President Trump piled sanctions on Iran after military officials said the country downed an unmanned U.S. drone last week. The U.S. response comes after the White House and Pentagon were considering military strikes against the regime – but called them off once Trump learned up to 150 Iranians could be killed.
Tensions between the U.S. and Iran have been brewing since Trump withdrew from the Iran Nuclear Deal on May 8, 2018. Punishing sanctions have been levied against Iran’s economy in the months since.
Here’s a timeline of what led to the downing of the drone and the U.S. response.
The U.S. designated Iran’s Islamic Revolutionary Guard Corps, a division of the Iranian military, a foreign terrorist organization. It was the first time the U.S. placed part of a foreign government under such a classification. Iran retaliated by designating the U.S. military as terrorist and labeling the U.S. a "supporter of terrorism."
The U.S. ended waivers that allow other countries to import Iranian oil in an effort to reduce its oil exports to zero and put the regime under unprecedented economic pressure. Countries that had been issued waivers, like China, Japan, India and others, would face U.S. sanctions if they continued to import oil from Iran.
White House national security adviser John Bolton announced the U.S. was deploying a U.S. aircraft carrier strike group and a bomber task force to the Middle East following “clear indications” that Iranian and Iranian proxy forces were preparing for a possible attack on American troops in the region.
Bolton reiterated that the U.S. is not seeking war with Iran, “but we are fully prepared to respond to any attack, whether by proxy, the Islamic Revolutionary Guard Corps, or regular Iranian forces.”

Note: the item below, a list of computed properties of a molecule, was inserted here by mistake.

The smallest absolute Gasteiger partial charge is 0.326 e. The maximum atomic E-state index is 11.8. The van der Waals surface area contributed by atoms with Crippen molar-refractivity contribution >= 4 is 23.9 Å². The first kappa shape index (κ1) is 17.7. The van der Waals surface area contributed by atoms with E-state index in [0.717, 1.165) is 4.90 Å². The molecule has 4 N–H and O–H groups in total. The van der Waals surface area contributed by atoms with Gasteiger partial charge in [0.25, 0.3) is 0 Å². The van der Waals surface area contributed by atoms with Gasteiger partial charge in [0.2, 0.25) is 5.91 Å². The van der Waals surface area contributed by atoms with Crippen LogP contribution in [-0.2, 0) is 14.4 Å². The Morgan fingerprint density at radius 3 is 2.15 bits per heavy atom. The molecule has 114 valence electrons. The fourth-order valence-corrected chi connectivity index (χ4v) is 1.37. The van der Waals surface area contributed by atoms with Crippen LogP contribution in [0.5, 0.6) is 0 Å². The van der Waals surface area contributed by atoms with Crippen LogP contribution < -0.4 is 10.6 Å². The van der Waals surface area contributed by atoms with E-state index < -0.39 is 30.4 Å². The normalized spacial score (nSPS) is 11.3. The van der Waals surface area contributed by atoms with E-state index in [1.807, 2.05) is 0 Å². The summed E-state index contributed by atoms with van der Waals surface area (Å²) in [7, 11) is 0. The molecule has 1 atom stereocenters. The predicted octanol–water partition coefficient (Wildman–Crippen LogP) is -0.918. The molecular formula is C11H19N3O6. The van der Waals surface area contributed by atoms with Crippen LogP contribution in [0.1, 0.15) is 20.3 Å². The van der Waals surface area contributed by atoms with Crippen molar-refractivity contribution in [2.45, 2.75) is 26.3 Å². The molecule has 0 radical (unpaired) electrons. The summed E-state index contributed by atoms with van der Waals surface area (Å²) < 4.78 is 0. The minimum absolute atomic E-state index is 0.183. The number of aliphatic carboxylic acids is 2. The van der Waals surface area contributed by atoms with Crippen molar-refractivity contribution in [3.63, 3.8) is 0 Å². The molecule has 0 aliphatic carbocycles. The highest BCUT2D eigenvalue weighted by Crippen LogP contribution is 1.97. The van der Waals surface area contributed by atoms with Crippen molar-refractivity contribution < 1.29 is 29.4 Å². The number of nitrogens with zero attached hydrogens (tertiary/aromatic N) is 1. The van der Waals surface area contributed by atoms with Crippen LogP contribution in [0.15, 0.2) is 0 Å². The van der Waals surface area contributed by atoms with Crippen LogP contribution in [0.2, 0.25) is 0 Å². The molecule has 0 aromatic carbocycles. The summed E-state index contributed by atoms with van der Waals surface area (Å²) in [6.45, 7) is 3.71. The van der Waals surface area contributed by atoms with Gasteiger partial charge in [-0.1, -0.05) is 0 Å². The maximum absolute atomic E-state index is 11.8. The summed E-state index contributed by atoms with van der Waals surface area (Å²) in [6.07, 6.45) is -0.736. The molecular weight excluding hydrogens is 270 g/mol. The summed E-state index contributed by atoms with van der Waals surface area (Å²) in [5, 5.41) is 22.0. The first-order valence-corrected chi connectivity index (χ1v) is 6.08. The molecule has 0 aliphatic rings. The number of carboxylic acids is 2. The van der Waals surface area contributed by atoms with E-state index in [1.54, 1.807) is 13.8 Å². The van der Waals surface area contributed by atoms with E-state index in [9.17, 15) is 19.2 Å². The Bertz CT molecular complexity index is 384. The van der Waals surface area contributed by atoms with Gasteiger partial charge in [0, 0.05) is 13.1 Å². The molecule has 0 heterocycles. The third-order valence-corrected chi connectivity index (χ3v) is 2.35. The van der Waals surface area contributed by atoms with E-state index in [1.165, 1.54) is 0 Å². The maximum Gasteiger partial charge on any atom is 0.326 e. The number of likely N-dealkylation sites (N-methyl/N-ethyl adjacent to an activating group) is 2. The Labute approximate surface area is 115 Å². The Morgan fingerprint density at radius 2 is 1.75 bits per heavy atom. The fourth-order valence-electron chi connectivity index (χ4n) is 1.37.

The Trump administration squeezed Iran with additional sanctions on its steel, aluminum, copper and iron industries.
Tehran announced its withdrawal from parts of the 2015 nuclear deal if it didn't receive economic relief and threatened to enrich its uranium stockpile closer to weapons-grade levels in 60 days.
Trump announced an additional 1,500 troops will be sent to the Middle East amid growing tensions with Iran. He said the troops were to serve in a “mostly protective” role.
Two oil tankers were attacked in the Gulf of Oman near the strategic Strait of Hormuz. Secretary of State Mike Pompeo blamed Iran for what he called a "blatant assault." Iran denied any involvement in the attacks and accused Washington of waging an "Iranophobic campaign" of economic warfare.
"Iran stands ready to play an active and constructive role in ensuring the security of strategic maritime passages as well as promoting peace, stability and security in the region," Iran's U.N. Mission replied in a statement at the time.
Iran announced it was 10 days away from exceeding the low-enriched uranium stockpile limit it agreed to in the 2015 nuke deal.
The Pentagon later approved sending approximately 1,000 additional troops to the Middle East "to address air, naval, and ground-based threats" in the region, according to then-Acting Defense Secretary Patrick Shanahan.
Iran shot down a U.S. Navy drone over the Strait of Hormuz. U.S. military officials called the strike an “unprovoked attack” in international airspace, while Iranian officials disagreed, claiming the drone had “violated” its airspace.
Trump confirmed he called off a retaliatory strike against Iran in response to the downing of the U.S. drone. He said he canceled it 10 minutes before the attack, saying the number of expected casualties was not "proportionate" to what Tehran did.
Trump issued “hard-hitting” financial sanctions against Iran’s Supreme Leader Ayatollah Ali Khamenei and his associates. He said the sanctions came in response to the regime’s recent aggressive actions, which included shooting down a U.S. drone.
Fox News confirmed the U.S. military also carried out a cyberattack against Iran on June 20 following the downing of the American drone. Sources said U.S. Cyber Command launched the cyberattack targeting the Iranian intelligence and radar installations used to down the U.S. Navy drone.
Fox News' Andrew O'Reilly, Alex Pappas and Greg Norman and The Associated Press contributed to this report.